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De moor soldiers

We know about Auschwitz and Dachau. But in the margin of history there were more concentration-camp-like prisons. From 1933 Hitler started building 15 of these sites close to the Dutch/German border. At first they were meant to punish his political opponents with forced labour in the moors.

After and thanks to the Reichstagbrand thousands and thousands were sent to these camps, between Nordhorn and Papenburg. One of them was Carl von Ossietzky. This Hitler enemy, from Hamburg received the Nobelprize for Peace in 1935. Proposed by famous anti-Hitler Germans like Thomas Mann. 

But within one year he died, due to tuberculose. Maybe deliberately infected.

Wolfgang Langhoff could escape and wrote about these camps in his famous Die Moorsoldaten (The moor soldiers) in 1935; he was going to live in Switzerland, and translations were made in English, French and Dutch.

Though the Dutch authorities must have known about it, they could not believe such brutal things could even happen that close to the border. It was a hidden history in the region. Dutch military police sent  back fugitives who escaped from the camps thinking that they were real criminals. But the desire to stay neutral in the upcoming hostilities might have been a factor too.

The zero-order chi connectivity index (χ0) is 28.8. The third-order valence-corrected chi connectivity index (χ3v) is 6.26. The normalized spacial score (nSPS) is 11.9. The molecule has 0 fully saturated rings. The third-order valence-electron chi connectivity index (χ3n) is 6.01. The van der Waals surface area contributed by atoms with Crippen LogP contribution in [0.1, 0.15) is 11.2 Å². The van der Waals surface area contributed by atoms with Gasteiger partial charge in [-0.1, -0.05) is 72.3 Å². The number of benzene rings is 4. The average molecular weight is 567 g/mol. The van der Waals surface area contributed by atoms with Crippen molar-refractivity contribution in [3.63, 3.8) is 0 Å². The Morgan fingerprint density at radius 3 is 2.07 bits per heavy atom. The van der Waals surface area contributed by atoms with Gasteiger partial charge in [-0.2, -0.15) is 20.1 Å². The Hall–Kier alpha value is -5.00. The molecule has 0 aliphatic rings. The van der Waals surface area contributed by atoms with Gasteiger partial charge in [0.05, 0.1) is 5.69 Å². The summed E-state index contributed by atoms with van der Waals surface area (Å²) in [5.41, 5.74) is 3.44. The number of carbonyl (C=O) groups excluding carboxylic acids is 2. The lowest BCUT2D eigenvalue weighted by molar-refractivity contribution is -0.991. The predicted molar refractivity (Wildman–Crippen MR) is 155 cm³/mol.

Later the camps were populated by prisoners-of-war, especially Sowyet military. And there was a big Polish contingent.

More info Dokumentations und Informations Zentrum in Papenburg. http://www.DIZ.com

In Neugnadenfeld (between Lingen and Dutch Emmen) there's a small cemetry where Russian prisoners-of-war have been buried.

Some acres neatly cut grass with some unnamed stones. A small Memorial Stone in the middle.  

Colourful artificial flowers from the German organisation to maintain military cemetries. 30,000 sowyets died in that period in these camps.

It took a long time before things had been 'normalisiert' a 72-year old inhabitant  told. People here were ashamed. They didn't talk about it. And there was some hostility to the local people after the war, approved by the English territorial commander.

The town of Haren has been populated by Polands for three years. Both prisoners-of-war and their Polish (!) liberators/Allies who didn't like to go back to the communist occupied Poland, due to the stories about the barbaric Sowyet behaviour to the Polish and in a.o. Warsaw.

The Germans had just to leave their houses.

But nowadays this 'hidden history' is put in the limelight. And since the Oldenburg university pushed publicity and discussion (university's name is of the Nobel Prize winner Ossietzky), the info centre could be opened. And former Bundeskanzler Willy Brandt visited the central Memorial in Estwegen

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